2-Methods-in-1 Solution

In most cases, accurate, reliable data for rating steel quality based upon its inclusions (Fig. 1) are critical for making confident decisions, despite limited time and budget. A 2-in-1 solution delivers precise, reliable visual and chemical analysis in one instrument [7,9]. The fact that less sample preparation is needed compared to SEM/EDS, there is no sample transfer from one system to another, and the sample is analyzed in air leads to time and cost savings when doing NMI analysis in steel.
An example of such a solution is described in this report, the DM6 M LIBS materials analysis system with the Steel Expert software from Leica Microsystems. It combines optical microscopy (visual analysis), laser induced breakdown spectroscopy or LIBS [1-2,8] (chemical analysis), and software specialized for rating steel NMIs [3], including comparison with established standards [3,5-6], such as ASTM E45, ISO 4967, DIN 50602, etc. Advantages of a 2-in-1 solution for steel are described below.

Steel NMI Analysis

Visual examination

Different types of inclusions in steel alloys can be rated with specialized software. Inclusions are most often classified by gray value/color, size, shape and geometrical arrangement. Their composition can also be determined. The properties of most inclusions are shown in table 1 below. Depending on the number and size of the different inclusions, a quality rating is generated for the steel sample. An example of an inclusion rating with the Steel Expert software is shown in figure 2.

 

Inclusion Type

Analysis

Property

Globular Oxide

Aluminate

Silicate

Sulfide

Carbonitrides

Visual

Shape

round

round

elongated

elongated

irregular

Grouping

single

>2

Single or group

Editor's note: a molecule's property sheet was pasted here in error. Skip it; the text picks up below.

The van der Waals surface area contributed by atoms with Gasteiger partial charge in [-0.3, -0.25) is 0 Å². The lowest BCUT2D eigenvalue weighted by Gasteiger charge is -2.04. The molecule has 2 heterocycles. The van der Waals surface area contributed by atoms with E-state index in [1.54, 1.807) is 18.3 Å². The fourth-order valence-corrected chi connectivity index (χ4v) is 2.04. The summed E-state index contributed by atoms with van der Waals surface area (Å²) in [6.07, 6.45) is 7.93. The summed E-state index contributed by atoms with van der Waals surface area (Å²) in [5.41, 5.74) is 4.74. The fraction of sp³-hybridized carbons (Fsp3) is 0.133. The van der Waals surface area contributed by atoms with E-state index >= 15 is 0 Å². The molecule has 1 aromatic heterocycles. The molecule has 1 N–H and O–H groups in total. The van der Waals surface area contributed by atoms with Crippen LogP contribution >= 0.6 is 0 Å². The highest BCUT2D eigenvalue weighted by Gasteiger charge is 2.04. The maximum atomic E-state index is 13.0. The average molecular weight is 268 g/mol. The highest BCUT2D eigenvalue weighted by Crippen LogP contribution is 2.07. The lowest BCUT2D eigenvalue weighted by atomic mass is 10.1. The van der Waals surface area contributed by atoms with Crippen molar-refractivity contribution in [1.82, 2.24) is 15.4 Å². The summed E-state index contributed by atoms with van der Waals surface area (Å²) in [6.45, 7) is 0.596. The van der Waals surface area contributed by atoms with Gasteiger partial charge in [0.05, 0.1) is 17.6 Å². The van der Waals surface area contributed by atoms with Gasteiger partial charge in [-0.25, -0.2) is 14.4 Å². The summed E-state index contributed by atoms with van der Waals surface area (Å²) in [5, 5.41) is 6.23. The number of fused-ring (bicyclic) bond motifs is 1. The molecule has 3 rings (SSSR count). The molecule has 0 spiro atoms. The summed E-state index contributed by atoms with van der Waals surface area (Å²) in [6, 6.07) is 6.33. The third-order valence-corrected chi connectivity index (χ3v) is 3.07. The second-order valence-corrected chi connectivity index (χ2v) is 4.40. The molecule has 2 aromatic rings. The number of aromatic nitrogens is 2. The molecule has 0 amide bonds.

single or group

single or group

Color/Shade

black

black

black

gray

depends on composition

Chemical

Composition

Ca, Mg, O, etc.

Al, O

Si, O

Mn, S, etc.

Ti, Co, C, N

Table 1: Overview of common non-metallic inclusions in steel and their basic properties.

Chemical/elemental analysis

Nevertheless, very often the analytical workflow is not finished after visual classification. Different types of inclusions can look very similar in color or shade of gray and differ significantly in composition. Oxide inclusions are black or dark gray and can be composed of iron (Fe), manganese (Mn), aluminum (Al) [aluminates], calcium (Ca), chromium (Cr), silicon (Si) [silicates], among other elements [3,5-6].
Sulfide inclusions are light gray and can be composed of Fe, Mn, Ca, magnesium (Mg), and other elements [3,5-6].
Nitride inclusions can have various colors and be composed of titanium (Ti), Al, carbon (C), oxygen (O), among other elements [3,5-6]. For instance, titanium nitride (TiN) inclusions are yellowish pink with a low amount of O, but become yellowish orange as O increases [3,10,11].
With large amounts of O and C, the TiN inclusions become dark blue or black [11]. The composition data is useful for understanding the result of the steel production process as well as determining the final steel quality.

Obtaining composition information requires an additional analytical technique which implies more sample preparation, transfer of the sample between instruments, and then relocating the region of interest. Thus, the result is a more complex, longer workflow.

Results

Simultaneous visual and chemical analysis of steel inclusions was done with the 2-in-1 solution from Leica Microsystems. Images of steel inclusions with their composition, rapidly analyzed using LIBS, are shown in figure 3.